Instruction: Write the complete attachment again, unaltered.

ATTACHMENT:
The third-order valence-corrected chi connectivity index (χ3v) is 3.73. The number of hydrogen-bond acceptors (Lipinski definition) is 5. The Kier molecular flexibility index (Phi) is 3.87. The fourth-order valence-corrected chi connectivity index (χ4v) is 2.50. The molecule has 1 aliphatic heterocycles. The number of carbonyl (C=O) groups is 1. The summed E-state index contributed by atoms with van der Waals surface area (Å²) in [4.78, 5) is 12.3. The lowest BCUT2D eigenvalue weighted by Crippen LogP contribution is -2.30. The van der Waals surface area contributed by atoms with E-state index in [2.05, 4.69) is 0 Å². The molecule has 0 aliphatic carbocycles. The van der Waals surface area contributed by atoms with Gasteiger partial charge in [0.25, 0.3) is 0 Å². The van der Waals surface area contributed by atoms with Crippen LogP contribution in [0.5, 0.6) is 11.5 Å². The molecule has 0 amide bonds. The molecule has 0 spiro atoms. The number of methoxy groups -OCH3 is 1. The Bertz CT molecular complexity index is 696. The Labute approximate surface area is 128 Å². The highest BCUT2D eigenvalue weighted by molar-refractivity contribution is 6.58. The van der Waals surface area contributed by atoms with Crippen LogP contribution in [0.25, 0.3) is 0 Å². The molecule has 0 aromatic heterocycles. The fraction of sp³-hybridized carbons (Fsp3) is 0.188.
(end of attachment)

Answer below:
The third-order valence-corrected chi connectivity index (χ3v) is 3.73. The number of hydrogen-bond acceptors (Lipinski definition) is 5. The Kier molecular flexibility index (Phi) is 3.87. The fourth-order valence-corrected chi connectivity index (χ4v) is 2.50. The molecule has 1 aliphatic heterocycles. The number of carbonyl (C=O) groups is 1. The summed E-state index contributed by atoms with van der Waals surface area (Å²) in [4.78, 5) is 12.3. The lowest BCUT2D eigenvalue weighted by Crippen LogP contribution is -2.30. The van der Waals surface area contributed by atoms with E-state index in [2.05, 4.69) is 0 Å². The molecule has 0 aliphatic carbocycles. The van der Waals surface area contributed by atoms with Gasteiger partial charge in [0.25, 0.3) is 0 Å². The van der Waals surface area contributed by atoms with Crippen LogP contribution in [0.5, 0.6) is 11.5 Å². The molecule has 0 amide bonds. The molecule has 0 spiro atoms. The number of methoxy groups -OCH3 is 1. The Bertz CT molecular complexity index is 696. The Labute approximate surface area is 128 Å². The highest BCUT2D eigenvalue weighted by molar-refractivity contribution is 6.58. The van der Waals surface area contributed by atoms with Crippen LogP contribution in [0.25, 0.3) is 0 Å². The molecule has 0 aromatic heterocycles. The fraction of sp³-hybridized carbons (Fsp3) is 0.188.